If you want to see larger-than-normal lions, hippos and the last great herds of elephants, then Botswana is for you.
Botswana is a luxury destination, but for a good reason. To keep tourism numbers low and the environment well looked after, costs are set in a way that is sustainable for the local people and the wilderness.
You can't just buy a ticket and enter the game parks in Botswana. Most locations involve a flight or very long drives to reach the game lodges. Guides will arrive early to check the runways for elephants and lions – no joke.
But, before you see in animals in Botswana, from Moremi to Savuti or Chobe, there are a few rules to keep you safe and confident in the wilderness.
Guards and guides will walk through lodges at night to scare off any hippos who do try and visit. Hippos don't charge because they are aggressive, they are usually startled and scared, and will run through you to get back to the water. During the day it is rare to find them away from water, but at night they like to feed on grass, usually around lodges.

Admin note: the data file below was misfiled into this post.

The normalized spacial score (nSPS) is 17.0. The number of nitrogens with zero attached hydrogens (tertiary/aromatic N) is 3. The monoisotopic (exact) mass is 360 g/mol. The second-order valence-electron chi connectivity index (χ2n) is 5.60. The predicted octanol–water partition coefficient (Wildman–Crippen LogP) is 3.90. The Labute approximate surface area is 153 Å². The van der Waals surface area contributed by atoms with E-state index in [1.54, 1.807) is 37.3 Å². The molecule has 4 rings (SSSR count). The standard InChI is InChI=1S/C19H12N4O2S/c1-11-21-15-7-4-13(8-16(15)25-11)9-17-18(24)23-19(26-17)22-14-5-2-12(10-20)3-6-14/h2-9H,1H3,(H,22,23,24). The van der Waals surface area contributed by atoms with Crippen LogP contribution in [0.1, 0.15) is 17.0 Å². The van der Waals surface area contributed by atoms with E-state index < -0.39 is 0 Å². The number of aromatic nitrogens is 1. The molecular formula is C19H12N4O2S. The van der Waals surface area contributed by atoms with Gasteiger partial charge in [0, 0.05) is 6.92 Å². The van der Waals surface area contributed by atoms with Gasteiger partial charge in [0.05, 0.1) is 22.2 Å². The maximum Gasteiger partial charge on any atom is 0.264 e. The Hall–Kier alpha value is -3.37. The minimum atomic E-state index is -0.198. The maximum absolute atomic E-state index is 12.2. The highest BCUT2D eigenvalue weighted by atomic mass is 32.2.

In 2000, an 11-year-old was killed by a hyena in Botswana's Okavango Delta, near the Moremi area. Wanting to see a hyena up close, he left food outside his unlocked tent at night.
Such attacks are not unprecedented. Tour operators described the incident as a cautionary tale of another foreigner who failed to appreciate the dangers inherent in a safari and fell victim to the animals he came to admire.
More visitors have been hurt or killed by wildlife in Botswana than any other country in southern Africa.
Botswana's record is one side effect of the niche the country has made for itself in the safari trade.
Animals attacks are not rare. Hippos attacking mokoros, lions investigating lodges at night, elephants protecting their young - the stories are certainly plentiful.
Always listen to your guides, they will save your life.
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